To Dabble in Activism
It was an early morning on a street corner in Ramallah that I begin my involvement with the International Solidarity Movement (ISM). A group of westerners were drawing on cigarettes whilst drinking coffee from plastic cups as the drone of car horns created that familiar Middle Eastern soundtrack. “Don’t worry, we can get you arrested in a couple of weeks” was the response to my reservations that I didn’t have that much time here. This level of bravado initially deterred me and I doubted my cohesion with the group.
I also questioned myself with regards to my involvement in the events taking place. Thus far, I had been an observer. I would now be stepping over the line to participate in things that I had hitherto been documenting.
During my first few hours with the group, my uncertainty concerning cohesion subsided. These were very motivated & knowledgeable individuals. I think that the braggadocio is a product of the stress that one is under whilst undertaking this kind of activity. The talk of tear-gas & rubber bullets following demonstrations is less about machismo, and more a way to deal with what is happening. With constant movement between demonstrations, vigils and being embedded within communities, life can become very intense.
Add to this the threat of night-raids. Twelve days previously, the Ramallah apartment had been raided for the second time in four days, in contravention of the Oslo accords. Two people were arrested and equipment was confiscated; the previous month, an ISM volunteer had been deported. Every night I spent there, I went to sleep wondering whether IDF soldiers would storm in before dawn. On one occasion, the slam of a door prompted the six of us sharing a room to jump out of bed, shouting “IDF!” as we pulled-on clothes and prepared to defend our rights.
Volunteering in this Palestinian led (and strictly non-violent) organisation is basically about exploiting the freedom—and rights—that our passports, as Westerners, afford us. These are not things that are extended to Palestinians. I had heard that there are even different guidelines governing the rules of engagement by Israeli forces if internationals are present. For example, live-rounds would not be used. In the eyes of the Israeli military, all men are not born equal. Simply by being somewhere, the risk of violence inflicted on the local people is diminished, and illegitimate arrests can be prevented. For us, we risk no “administrative detention” — which means that a Palestinian can be held for six months without facing a direct charge.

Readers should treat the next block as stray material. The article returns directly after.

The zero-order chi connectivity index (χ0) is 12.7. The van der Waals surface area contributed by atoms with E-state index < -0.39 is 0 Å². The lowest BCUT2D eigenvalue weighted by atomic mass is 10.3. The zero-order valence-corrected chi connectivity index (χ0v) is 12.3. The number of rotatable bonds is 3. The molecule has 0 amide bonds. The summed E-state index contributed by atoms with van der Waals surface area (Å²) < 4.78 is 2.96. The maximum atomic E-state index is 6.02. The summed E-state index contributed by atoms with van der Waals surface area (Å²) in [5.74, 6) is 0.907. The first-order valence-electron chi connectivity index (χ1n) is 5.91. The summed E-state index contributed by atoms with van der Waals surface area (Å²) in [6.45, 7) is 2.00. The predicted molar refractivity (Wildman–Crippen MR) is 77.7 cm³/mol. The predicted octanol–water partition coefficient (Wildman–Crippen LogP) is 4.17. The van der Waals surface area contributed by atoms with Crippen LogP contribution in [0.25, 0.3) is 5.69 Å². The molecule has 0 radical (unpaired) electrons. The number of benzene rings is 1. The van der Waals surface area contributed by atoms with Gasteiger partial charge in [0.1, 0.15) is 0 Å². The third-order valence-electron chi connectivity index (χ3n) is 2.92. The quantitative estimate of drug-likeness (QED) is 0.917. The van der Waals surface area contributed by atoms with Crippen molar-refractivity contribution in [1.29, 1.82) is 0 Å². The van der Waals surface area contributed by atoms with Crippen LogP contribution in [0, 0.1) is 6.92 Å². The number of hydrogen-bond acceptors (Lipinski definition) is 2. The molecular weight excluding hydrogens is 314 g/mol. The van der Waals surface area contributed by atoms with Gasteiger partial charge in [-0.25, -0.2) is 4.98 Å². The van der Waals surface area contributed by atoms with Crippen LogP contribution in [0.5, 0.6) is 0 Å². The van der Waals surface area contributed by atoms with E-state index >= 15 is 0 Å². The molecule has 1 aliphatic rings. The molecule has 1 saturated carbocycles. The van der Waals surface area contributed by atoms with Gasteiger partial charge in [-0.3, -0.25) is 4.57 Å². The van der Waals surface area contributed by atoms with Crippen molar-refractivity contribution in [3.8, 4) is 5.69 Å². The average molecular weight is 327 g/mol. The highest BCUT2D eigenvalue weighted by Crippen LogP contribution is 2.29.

A great emphasis is also put on documenting what is happening during the demonstrations, raids and other events. Settler violence in Sheihk Jarrah, for example, is a huge problem. Reports are published on the ISM website following any demonstration or incident, press releases are issued, and video-evidence of brutality can prove invaluable in defending those persecuted.
However, being a strongly pro-Palestinian organisation, the wording of these reports can be heavily biased. ISM is not known for its impartiality. This is something I would struggle with, and something which I feel still looms over my own personal writing on the subject. Yet having borne witness to the injustice that is administered to these people, it is hard to not take the tone of a propagandist writer. All sides are prone to the use of biased, or loaded, language; even reputable news organisations fall prey to the lexical semantics. One side’s terrorist attack, is another side’s targeted killing? An illegal settlement can become an Israeli neighbourhood.
And so it began…